When Ron Allen first arrived on WashU’s campus for a new job as business school librarian, there wasn’t one—at least, not one adequate to serve a world-class business school.
In 1986, Robert Virgil was dean, on a mission to raise Olin Business School’s profile among global business schools. Simon Hall was under construction and a new, state-of-the-art business library was part of the plan to help propel Olin to new heights. Allen was to be the first to build the library from a tiny nook and to hold an endowed directorship for the position as the Asa F. Seay Librarian.
“There was a sense of starting from nothing and growing this library into a first-rate service for faculty and students,” Allen recalled on October 5, on the occasion of his retirement from WashU, 33 years after his arrival. The New York City native—who confessed that “I don’t know if I could have identified St. Louis on a map”—spent three decades building, defending, and morphing the library through changes in leadership and technology.
“He was a change agent like nobody else over the course of his career,” said Ron King, Myron Northrop Professor of Accounting, in his tribute remarks. “The heart of the school was the library.”
At an event in the ornate reading room at the Al and Ruth Kopolow Business Library, three former deans and Todd Milbourn, vice dean and Hubert C. and Dorothy R. Moog Professor of Finance, shared their recollections of Allen’s career and contributions.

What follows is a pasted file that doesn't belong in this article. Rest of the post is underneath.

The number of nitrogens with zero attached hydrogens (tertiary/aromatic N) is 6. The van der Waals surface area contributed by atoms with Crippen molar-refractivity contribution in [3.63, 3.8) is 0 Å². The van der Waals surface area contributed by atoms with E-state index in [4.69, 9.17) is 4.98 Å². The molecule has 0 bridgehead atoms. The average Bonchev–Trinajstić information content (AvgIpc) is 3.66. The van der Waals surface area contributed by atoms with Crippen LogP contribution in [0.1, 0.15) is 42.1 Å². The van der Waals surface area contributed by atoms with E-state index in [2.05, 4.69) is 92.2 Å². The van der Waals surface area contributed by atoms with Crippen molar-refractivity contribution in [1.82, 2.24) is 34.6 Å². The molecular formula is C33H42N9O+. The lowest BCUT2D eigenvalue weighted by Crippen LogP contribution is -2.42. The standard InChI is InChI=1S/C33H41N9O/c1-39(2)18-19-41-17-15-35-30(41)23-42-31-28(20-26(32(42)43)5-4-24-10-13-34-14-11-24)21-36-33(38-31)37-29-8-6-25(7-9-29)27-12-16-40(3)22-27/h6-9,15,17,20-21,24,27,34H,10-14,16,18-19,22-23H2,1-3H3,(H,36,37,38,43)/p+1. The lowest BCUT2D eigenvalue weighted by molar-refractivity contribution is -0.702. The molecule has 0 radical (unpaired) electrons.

Milbourn recalled how Allen “got me wired in” as a brand new faculty member in the business school when he arrived, describing Allen as a partner in research who would find and help faculty exploit new data sets for their work.
Former deans Stuart Greenbaum and Mahendra Gupta recalled occasions when they tried to commandeer space from the library to accommodate expanding programs at Olin—attempts Allen rebuffed every time.
“You fell in love with the place when you walked into Kopolow,” Greenbaum said, crediting Allen with the environment he’d created. Gupta built on that remark, calling the library “the intellectual future of the school.”
When Allen came to WashU to run the business library, it was a standalone entity. It’s since been absorbed as part of the WashU library system. He said he’s come to terms with the idea of retirement and is looking forward to downsizing from a house to a Central West End apartment and his Florida condo.
“His handprint is all over this library and the way it was shaped and developed,” said former Dean Robert Virgil. “It was why our students wanted to stay here and study here.”